This review contains spoilers.
4.17 Beacon Of Hope
Fan sentiment towards Arrow isn’t at its best right now, with many feeling that last week’s Olicity-heavy outing was a demonstration of how skewed the storylines have been this year. Apparently the show has taken the complaint that it’s so much darker than The Flash, Legends Of Tomorrow and Supergirl as an excuse to up the romance quota and, when your only big relationship involves two of the team’s core members, that’s an issue.
So here we are with Felicity no longer part of Team Arrow, a move that pretty much nobody wanted and one that poses the question – what are the writers going to do with her now? This is a series about the Green Arrow, hence the name, so seeing one of the regular cast members working outside of that core group feels like a distraction.
But the rest of Beacon Of Hope was pretty great, and a vast improvement on what we’ve been seeing from Arrow lately. It’s light and zippy and pun-tastic, which are three things this side of the DC TV universe rarely gets to be. It’s what we all loved about Felicity in the beginning and, now, what I’m sure we’ll all learn to love about Curtis Holt as he takes his place in the Arrow Cave.
Today’s announcement that Curtis will be a regular character in season five shows that the Powers That Be understand what a positive presence Echo Kellum has been on season four so far, and I couldn’t be more thrilled that we’re going to see more of him from here on out.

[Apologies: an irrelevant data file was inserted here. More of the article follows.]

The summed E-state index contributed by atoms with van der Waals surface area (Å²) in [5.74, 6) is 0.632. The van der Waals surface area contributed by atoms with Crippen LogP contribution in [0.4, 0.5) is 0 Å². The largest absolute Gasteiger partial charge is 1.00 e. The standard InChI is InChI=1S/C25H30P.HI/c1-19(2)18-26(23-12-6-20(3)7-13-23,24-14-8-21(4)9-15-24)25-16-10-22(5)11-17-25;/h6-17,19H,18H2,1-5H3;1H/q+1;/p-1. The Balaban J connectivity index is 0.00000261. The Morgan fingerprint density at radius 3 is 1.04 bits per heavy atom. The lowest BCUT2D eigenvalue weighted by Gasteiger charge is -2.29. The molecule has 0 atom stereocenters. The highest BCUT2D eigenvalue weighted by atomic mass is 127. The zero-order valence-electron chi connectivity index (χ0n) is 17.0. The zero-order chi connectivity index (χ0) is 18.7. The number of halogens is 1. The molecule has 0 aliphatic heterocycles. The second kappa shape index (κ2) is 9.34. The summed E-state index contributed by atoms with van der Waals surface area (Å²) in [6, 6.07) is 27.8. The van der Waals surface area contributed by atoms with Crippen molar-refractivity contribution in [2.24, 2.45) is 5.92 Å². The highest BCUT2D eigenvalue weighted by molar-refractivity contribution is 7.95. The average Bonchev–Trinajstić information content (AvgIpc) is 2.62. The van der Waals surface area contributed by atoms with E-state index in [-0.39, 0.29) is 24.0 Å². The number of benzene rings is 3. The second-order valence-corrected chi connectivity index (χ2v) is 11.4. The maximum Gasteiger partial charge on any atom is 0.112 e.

But as hilarious as it is watching him run around the lair with Quentin (who was also fun this week), or look at Oliver like a wounded puppy when he pulls his usual ‘you’re not taking this seriously enough’ schtick, he’s not the only good thing about the hour. While I’m not the biggest fan of the Bug Eyed Bandit as a villain, a hostage situation with our heroes trapped on both sides is always an entertaining story to tell with a cast as big as this.
On the one hand, we’ve got Felicity, Thea and Donna inside Palmer Tech and, on the other, Oliver, Laurel, Diggle and Curtis. We get the best of both worlds – Felicity and Thea taking charge without the intervention of interfering older brothers/ex-fiances, and big damn hero shots of Diggle, Laurel and Oliver as they attempt to rescue them.
The scenes shared between Oliver and Laurel can be taken a number of ways. While I’ve become very fond of their platonic interactions of late, there was a distinct whiff of set-up to their conversations this week. The number of them, coupled with the content of their conversations, point to the possibility of a rekindling of certain feelings. Then again, I might be reading too much into it.
From the show’s perspective, she’s been out of character rehab for a while and could theoretically be slotted back into the way the Green Arrow and Black Canary’s relationship goes in the comics.
But on that controversial note, let’s just enjoy the fact that we just watched a genuinely entertaining episode of Arrow, with minimal flashbacks, involvement from the entire cast and almost no focus given to who’s breaking up with who. I’m sure I’m not exaggerating when I say that this is what fans want to see more of, and there needs to be less pandering to small factions of the fanbase from behind the scenes.